A group of Black Republicans are pressing the National Museum of African American History to properly 'honor' Clarence Thomas

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Clarence Thomas
Supreme Court Associate Justice Clarence Thomas. AP Photo/J. Scott Applewhite, File
  • A group of Black Republicans wants a Smithsonian museum to better reflect the legacy of Clarence Thomas.

  • The push was led by freshman GOP Rep. Byron Donalds of Florida.

  • "Black History transcends political correctness and partisanship," Donalds wrote.

  • Visit the Business section of Insider for more stories.

A group of Black Republicans, led by freshman GOP Rep. Byron Donalds of Florida, have asked the National Museum of African American History and Culture (NMAAHC) to "honor" Supreme Court Justice Clarence Thomas by updating an exhibit that they say currently "falls short" in reflecting his legacy.

The letter was reported by Fox News and also signed by figures including Sen. Tim Scott of South Carolina, the sole Black Republican in the upper chamber, along with Rep. Burgess Owens of Utah and Heritage Foundation president Kay Coles James, among others.

"This museum is a national treasure for our nation's fabric - this is especially true for me as a Black American and Republican," Donalds wrote. "Black History transcends political correctness and partisanship. Overall, the NMAAHC honors its mission, but it is unfortunate to see pitfalls likely driven by irresponsible bias."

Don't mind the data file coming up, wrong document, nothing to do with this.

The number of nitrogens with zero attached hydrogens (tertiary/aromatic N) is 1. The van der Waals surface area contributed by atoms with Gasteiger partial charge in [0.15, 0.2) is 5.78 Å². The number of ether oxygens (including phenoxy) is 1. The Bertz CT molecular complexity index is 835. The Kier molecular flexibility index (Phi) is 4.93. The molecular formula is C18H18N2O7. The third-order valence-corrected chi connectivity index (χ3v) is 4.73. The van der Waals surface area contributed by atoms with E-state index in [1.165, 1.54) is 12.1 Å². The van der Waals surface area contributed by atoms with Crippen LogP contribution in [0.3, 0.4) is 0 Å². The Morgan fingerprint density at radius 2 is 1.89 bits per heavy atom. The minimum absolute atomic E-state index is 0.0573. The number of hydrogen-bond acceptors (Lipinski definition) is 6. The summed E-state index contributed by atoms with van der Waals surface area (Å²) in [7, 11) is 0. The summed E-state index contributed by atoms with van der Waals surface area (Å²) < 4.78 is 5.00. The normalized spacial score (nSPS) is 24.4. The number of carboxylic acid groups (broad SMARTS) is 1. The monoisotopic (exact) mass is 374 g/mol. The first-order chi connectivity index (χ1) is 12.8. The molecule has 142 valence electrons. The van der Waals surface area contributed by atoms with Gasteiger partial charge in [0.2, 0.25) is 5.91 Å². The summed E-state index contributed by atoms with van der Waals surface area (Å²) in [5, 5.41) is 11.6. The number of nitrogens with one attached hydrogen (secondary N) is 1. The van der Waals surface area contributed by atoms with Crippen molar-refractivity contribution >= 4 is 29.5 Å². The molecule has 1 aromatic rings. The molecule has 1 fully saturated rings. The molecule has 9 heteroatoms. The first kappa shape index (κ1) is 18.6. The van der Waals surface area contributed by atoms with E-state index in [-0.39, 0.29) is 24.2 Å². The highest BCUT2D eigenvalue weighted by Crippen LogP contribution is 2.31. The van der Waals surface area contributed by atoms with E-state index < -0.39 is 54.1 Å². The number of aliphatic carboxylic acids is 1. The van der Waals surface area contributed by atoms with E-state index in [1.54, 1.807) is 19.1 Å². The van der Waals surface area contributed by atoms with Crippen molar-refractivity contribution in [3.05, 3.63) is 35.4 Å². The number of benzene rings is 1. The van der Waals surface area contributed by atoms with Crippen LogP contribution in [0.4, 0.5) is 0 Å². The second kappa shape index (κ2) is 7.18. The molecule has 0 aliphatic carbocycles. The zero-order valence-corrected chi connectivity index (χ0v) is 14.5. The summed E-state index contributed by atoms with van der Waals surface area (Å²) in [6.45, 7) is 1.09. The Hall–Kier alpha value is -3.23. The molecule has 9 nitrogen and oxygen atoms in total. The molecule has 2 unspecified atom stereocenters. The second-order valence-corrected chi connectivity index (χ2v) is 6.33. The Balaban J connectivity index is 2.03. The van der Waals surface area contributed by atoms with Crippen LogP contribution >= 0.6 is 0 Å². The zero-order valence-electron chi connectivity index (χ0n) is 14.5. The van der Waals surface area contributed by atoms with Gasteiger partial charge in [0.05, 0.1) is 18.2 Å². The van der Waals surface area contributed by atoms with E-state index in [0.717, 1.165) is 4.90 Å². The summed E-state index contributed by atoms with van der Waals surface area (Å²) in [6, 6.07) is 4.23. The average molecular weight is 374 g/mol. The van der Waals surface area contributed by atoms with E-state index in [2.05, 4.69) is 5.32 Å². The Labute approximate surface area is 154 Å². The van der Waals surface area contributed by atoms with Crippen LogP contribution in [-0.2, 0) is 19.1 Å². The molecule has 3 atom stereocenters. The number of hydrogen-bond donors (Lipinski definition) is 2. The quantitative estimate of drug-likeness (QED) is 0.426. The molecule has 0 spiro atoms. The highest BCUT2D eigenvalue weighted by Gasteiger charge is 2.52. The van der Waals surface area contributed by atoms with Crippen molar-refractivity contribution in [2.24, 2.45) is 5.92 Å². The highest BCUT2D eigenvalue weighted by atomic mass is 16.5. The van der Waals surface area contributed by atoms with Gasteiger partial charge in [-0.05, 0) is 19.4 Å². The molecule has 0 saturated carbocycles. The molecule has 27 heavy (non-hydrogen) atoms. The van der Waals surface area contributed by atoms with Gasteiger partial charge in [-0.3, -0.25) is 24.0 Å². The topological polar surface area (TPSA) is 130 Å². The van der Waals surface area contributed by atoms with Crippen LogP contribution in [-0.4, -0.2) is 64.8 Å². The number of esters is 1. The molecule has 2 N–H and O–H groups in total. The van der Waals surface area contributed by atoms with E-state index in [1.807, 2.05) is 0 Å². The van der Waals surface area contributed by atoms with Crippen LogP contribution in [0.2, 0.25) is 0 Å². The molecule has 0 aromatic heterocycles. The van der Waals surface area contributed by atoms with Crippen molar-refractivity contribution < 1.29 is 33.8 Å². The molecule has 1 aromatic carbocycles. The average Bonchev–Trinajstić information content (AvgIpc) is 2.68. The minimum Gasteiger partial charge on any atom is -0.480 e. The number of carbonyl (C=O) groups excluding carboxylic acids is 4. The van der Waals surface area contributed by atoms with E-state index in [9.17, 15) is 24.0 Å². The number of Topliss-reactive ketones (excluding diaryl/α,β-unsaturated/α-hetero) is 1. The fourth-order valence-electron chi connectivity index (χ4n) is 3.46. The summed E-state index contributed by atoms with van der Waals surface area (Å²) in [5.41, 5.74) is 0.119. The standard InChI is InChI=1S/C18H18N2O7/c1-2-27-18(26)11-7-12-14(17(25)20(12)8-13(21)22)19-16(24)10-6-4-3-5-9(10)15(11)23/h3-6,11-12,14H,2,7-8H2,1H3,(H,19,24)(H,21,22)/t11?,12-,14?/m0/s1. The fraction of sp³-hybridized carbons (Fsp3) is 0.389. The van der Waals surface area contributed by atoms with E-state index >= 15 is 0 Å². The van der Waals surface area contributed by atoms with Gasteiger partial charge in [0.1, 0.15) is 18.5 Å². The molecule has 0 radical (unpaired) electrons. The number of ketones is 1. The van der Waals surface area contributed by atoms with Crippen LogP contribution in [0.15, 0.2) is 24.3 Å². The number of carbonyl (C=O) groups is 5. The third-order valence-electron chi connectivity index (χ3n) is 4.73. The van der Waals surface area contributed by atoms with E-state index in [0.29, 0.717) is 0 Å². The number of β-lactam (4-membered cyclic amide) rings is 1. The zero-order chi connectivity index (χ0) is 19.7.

The museum, which opened in September 2016 and has a permanent collection of over 36,000 artifacts, is a Smithsonian Institution museum.

Thomas, an associate justice of the Supreme Court, was nominated for the position by then-President George H.W. Bush in 1991 to replace the retiring legal trailblazer Thurgood Marshall, who was the first Black American to serve on the Supreme Court.

Read more: Trump tested the Constitution and shredded traditions. Biden and the Democrats have big plans of their own about what to do next.

When the museum first opened, Thomas was largely mentioned only in connection with the contentious 1991 confirmation battle that involved allegations of sexual harassment by Anita Hill, a former Thomas staffer.

Thomas strongly denied the allegations and described his confirmation process as "a high-tech lynching."

He was confirmed to the Supreme Court by a narrow 52-48 margin.

In 2017, a more substantive exhibit about Thomas was presented at the museum, but several conservatives, including insist it is insufficient. Donalds said the tribute to Thomas paled in comparison to that of Marshall.

"As a Black man who has a profound respect for the contributions Justice Thomas has propitiated for generations to come, this museum must encapsulate his life as it does for hundreds of other monumental Black figures," Donalds wrote, adding that the museum currently doesn't reflect his "achievements and life compared to his counterpart, the Honorable Justice Thurgood Marshall."

Donalds also said "Black history cannot and should not be political," and urged the museum to offer an "unbiased assessment" of Black historical figures.

"The American people deserve an unbiased assessment of the trailblazers in the Black community - it is time to honor Justice Thomas with this long-overdue documentation of his whole life and history and not the disingenuous effort displayed today," Donalds wrote.

Owens echoed a similar sentiment about the Thomas exhibit to Fox News.

"As one of the only two Black men to serve on our nation's highest and most distinguished court, US Supreme Court Justice Clarence Thomas deserves unbiased recognition from the National Museum of African American History and Culture," he told the outlet, adding the museum should "appropriately honor the continued legacy of Justice Thomas."

The museum released a statement to Artnet News regarding the matter.

"While all our exhibitions are based on rigorous research, they are still open to interpretation," the statement reads. "Through scholarship, publications, and education, the museum will continue to explore the rich contributions and complexity of African Americans."

Read the original article on Business Insider